The Peripheral (William Gibson, 2014)
This book has been mocking me for year. As a life-long Gibson fan, I bought The Peripheral on the day of its release… and it has been sitting on my shelves for almost 10 years. I’ve been trying to read it every couple of years, only to give up around the third chapter. I guess that the usual Gibsonian crypticness, with its glossed-over neologisms and vague, uncanny-valley-generating everyday devices were too strong for my already deteriorating attention span. This time, spurred by curiosity for the TV adaptation, I pushed through, and I’m glad I did.
Overall, The Peripheral is a typical Gibson novel, for better or worse. I find Gibson really good at outlining atmospheres, precise and delightful silhouettes of characters ink-brushed fifteen minutes into our future. I love his ability to keep a delicate balance between thought-provoking anticipations and quiet pacing; it always makes me feel like Case waking on the empty and entirely virtual beach that Neuromancer has trapped him on. However, I’m more and more disappointed by Gibson’s plots, which are often weak and frail. It’s even more the case here, with an ending that seems tacked in at the last minute, and a bit dissonant.
Still, in spite of a steep start and a rushed ending, the novel was a pleasant journey. And I don’t have to feel guilty every time is see the book in my library anymore.
Un feu dans le ciel nordique (Baptiste Pilo, 2022)
A book titled A Blaze in the Northern Sky – black metal in Norway (1991-1999) can only be someone’s thesis, and this is exactly the case here. I bought it on a whim while browsing the arts & music section of a bookstore; I’m not versed at all in black metal, but I was curious to know a bit better such a niche topic. Thankfully, for all its academical origins, this book is very easy to read, and does cover exhaustively its subject matter.
Interestingly, after reading it I feel like Norwegian black metal, for all its foul headlines and far-right sympathies, is mostly a negligible social and musical movement. The short-lived work of young adults with an inferiority complex (towards the Swedish death metal scene of the time, and possibly middle class in general) who decided that their limitations were actually sources of pride. It is no surprise that the only Norwegian black metal records I listen to (Immortal’s At the Heart of Winter and The Kovenant’s Animatronics and SETI) are not really Norwegian black metal, having outgrown the genre with decent production or interesting arrangements – a trend that this book explains well.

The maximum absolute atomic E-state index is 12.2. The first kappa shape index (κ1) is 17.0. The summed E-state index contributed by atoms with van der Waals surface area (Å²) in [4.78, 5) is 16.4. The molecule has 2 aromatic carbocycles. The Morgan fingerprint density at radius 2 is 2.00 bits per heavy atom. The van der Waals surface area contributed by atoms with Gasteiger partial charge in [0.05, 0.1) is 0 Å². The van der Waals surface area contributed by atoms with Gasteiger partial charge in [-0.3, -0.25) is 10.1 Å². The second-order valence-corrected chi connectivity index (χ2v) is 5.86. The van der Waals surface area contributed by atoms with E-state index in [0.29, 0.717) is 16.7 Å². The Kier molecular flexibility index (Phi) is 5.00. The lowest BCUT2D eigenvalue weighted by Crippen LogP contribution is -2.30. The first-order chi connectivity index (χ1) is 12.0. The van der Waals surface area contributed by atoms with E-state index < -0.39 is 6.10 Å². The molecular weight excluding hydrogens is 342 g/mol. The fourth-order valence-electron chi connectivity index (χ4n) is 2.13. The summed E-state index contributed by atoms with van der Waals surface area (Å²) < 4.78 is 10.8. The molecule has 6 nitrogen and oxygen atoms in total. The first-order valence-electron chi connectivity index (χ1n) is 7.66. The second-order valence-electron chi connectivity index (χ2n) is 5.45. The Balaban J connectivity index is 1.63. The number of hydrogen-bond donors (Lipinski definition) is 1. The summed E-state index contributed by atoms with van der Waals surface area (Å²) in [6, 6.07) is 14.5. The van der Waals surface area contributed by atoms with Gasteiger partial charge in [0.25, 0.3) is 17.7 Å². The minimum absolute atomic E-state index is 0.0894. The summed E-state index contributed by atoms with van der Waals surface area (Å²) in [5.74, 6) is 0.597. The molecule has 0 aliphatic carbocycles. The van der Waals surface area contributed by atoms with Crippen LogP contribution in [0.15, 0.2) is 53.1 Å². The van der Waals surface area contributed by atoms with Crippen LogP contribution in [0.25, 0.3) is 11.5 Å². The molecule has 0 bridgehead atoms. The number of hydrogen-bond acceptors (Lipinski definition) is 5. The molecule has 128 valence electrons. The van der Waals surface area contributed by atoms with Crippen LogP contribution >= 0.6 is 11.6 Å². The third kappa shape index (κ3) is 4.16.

In any case, Un feu dans le ciel nordique is a pretty solid study; it touches upon the social, historical, and musical aspects of a niche genre, and doesn’t shy away from its uncomfortable (or, I’d say, pathetic) parts. I learned quite a bit, including the fact that I don’t really need to invest time in exploring this musical style any further.
Kill the dead (Tanith Lee, 1980)
Tanith Lee is easily one of my favorite writers, in any genre (and she did write in a lot of different genres). I’ve read this one several times, but this time I read it in English.
It is as good a story as I remembered, with little action but no boring moment, and a great final twist. However, for the first time, I felt like Lee was maybe a bit too clever for her own writing. Her irony, as well as her stylistic flourishes sometimes distracted me from the story. Parl Dro, the protagonist, definitely deserves to be witty and sharp, like the iconic hero that he is, but too much breaks the spell a bit. There’s a reason why you don’t hear Sergio Leone crack jokes behind the camera when the man with no name is on screen. Still, it’s a great novel, very well written. Tanith Lee really knew how to build characters, scenes, and stories.
Programming Ruby, 5th edition (Noel Rappin with Dave Thomas, 2023)
The infamous pickaxe is not exactly a thrilling read, but I never tire of going through new editions. This one is a good as the others, exhaustive but accessible. I like the polite reservations that Rappin expresses towards some of the new features of Ruby, such as type annotations, but that’s probably because I share his doubts.
Still, next time I’ll wait until the final version before reading the next edition – playing spot the difference with each beta release felt a bit like a waste of time.